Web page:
Dulaglutide, Exenatide, Liraglutide, Lixisenatide, Semaglutide
Issues for Surgery
For type 2 diabetes mellitus – increased risk of post-operative infection and delayed wound healing due to poor glycaemic control if omitted.
For weight management (liraglutide only) – see Further Information.
Dehydration (including renal impairment/acute renal failure) if continued (see Further Information).
Delay in absorption of some medicines due to delay in gastric emptying if continued (see Interaction with Common Medicines used in the Perioperative Period).
Potential for hypoglycaemia when used in combination with a sulfonylurea or insulin and continued during nil by mouth (NBM) period (includes the combination products Xultrophy® and Suliqua®).
Advice in the Perioperative period
Emergency or Elective Surgery
GLP-1 receptor agonists should be taken as normal the day prior to surgery1.
Morning or Afternoon Surgery
Consideration should be given to prescribing the components of combination products as separate medicines perioperatively.
Commence variable rate intravenous insulin infusion (VRIII) perioperatively where indicated (see Further Information) and continue GLP-1 receptor agonist1, 2.
Ensure emergency treatment of hypoglycaemia is prescribed i.e. Glucogel® and 20% dextrose. Rapid acting insulin should also be prescribed1, 2.
Continue, even if VRIII is used.
NB: For GLP-1 analogues that are administered on a weekly basis – where the usual day of administration is missed, consult product literature for advice on when to safely administer a dose.
Interaction(s) with Common Anaesthetic Agents
None2, 3, 4, 5, 6, 7, 8, 9, 10, 11, 12, 13, 14.
Interaction(s) with other Common Medicines used in the Perioperative Period
Dulaglutide, immediate release exenatide, liraglutide and lixisenatide may delay gastric emptying and have the potential to impact the rate of absorption of concomitantly administered oral medicinal products. Care should be taken in patients who may require oral medicinal products that require rapid gastrointestinal absorption during the perioperative phase 3, 4, 8, 9, 11, 12, 13, 14.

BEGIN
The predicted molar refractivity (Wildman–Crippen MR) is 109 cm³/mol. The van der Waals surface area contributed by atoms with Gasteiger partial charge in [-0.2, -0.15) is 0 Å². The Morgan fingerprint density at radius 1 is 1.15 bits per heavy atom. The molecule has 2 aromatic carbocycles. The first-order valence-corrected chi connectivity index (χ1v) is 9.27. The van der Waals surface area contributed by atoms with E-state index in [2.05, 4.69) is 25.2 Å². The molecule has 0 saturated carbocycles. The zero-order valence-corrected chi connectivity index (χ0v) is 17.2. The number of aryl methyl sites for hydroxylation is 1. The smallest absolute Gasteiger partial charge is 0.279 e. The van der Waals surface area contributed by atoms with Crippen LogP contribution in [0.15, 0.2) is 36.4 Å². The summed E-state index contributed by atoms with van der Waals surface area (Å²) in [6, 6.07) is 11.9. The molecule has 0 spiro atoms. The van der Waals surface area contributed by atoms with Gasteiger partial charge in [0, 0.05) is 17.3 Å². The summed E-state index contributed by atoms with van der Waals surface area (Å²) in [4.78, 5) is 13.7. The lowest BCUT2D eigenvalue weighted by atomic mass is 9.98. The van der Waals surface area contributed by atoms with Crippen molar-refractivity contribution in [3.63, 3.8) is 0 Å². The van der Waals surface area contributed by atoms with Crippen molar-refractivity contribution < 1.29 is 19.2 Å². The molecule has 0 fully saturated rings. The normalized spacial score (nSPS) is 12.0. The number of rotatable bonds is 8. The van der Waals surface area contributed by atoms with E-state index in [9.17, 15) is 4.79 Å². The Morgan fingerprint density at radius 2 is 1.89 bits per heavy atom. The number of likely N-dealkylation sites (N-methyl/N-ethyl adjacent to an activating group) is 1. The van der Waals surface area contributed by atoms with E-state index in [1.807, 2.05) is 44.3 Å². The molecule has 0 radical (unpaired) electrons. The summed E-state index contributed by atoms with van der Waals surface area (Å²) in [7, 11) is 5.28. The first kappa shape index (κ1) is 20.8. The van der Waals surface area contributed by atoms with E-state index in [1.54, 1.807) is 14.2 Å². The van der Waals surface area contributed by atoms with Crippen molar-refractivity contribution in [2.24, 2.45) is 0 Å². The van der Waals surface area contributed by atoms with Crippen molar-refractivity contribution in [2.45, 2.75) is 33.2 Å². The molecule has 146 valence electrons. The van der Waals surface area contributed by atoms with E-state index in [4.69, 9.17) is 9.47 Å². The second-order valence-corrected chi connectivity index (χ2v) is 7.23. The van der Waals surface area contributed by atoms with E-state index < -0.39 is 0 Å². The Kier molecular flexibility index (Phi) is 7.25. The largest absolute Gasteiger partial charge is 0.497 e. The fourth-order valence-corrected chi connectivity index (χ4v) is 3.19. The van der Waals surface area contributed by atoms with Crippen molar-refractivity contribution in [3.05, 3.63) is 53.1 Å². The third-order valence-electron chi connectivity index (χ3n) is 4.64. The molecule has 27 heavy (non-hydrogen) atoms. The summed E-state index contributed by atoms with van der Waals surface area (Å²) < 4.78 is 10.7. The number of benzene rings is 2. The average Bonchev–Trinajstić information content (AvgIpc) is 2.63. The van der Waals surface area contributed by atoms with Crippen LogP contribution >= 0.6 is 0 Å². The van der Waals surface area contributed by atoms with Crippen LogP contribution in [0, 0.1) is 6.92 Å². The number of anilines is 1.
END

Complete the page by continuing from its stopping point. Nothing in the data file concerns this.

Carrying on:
Immediate-Release Exenatide and Lixisenatide
Oral medications that are particularly dependent on threshold concentrations for efficacy (e.g. antibiotics) should be taken 1 hour before immediate-release exenatide or lixisenatide injection4, 8.
Gastroresistant formulations containing substances sensitive for degradation in the stomach (e.g. proton pump inhibitors) should be taken 1 hour before or 4 hours after immediate-release exenatide or lixisenatide injection4, 8.
Signs and symptoms of dehydration, including renal impairment and acute renal failure, have been reported in patients treated with GLP-1 analogues. Consideration should be given to the potential risk of dehydration in the perioperative period in relation to gastrointestinal side effects (i.e. vomiting) and precautions taken to avoid fluid depletion3, 4, 5, 6, 7, 8, 9, 10, 14.
Patients with a planned short starvation period (no more than one missed meal in total) should be managed by modification of their usual diabetes medication, avoiding VRIII wherever possible (although VRIII may be necessary if emergency surgery or in people with poorly controlled diabetes (HbA1c >69mmol/mol))1. Patients with type 2 diabetes who are expected to miss more than one meal should have VRIII if they develop hyperglycaemia (capillary blood glucose (CBG) >12mmol/L)1.
Liraglutide as Saxenda® is indicated as an adjunct in weight management. Whilst omission over a short-term period should not cause an issue, ability to sustain any weight loss achieved during treatment is unlikely if Saxenda® is stopped for any prolonged period of time. There is no clear evidence to confirm if and how long the benefits of liraglutide will persist after treatment discontinuation15.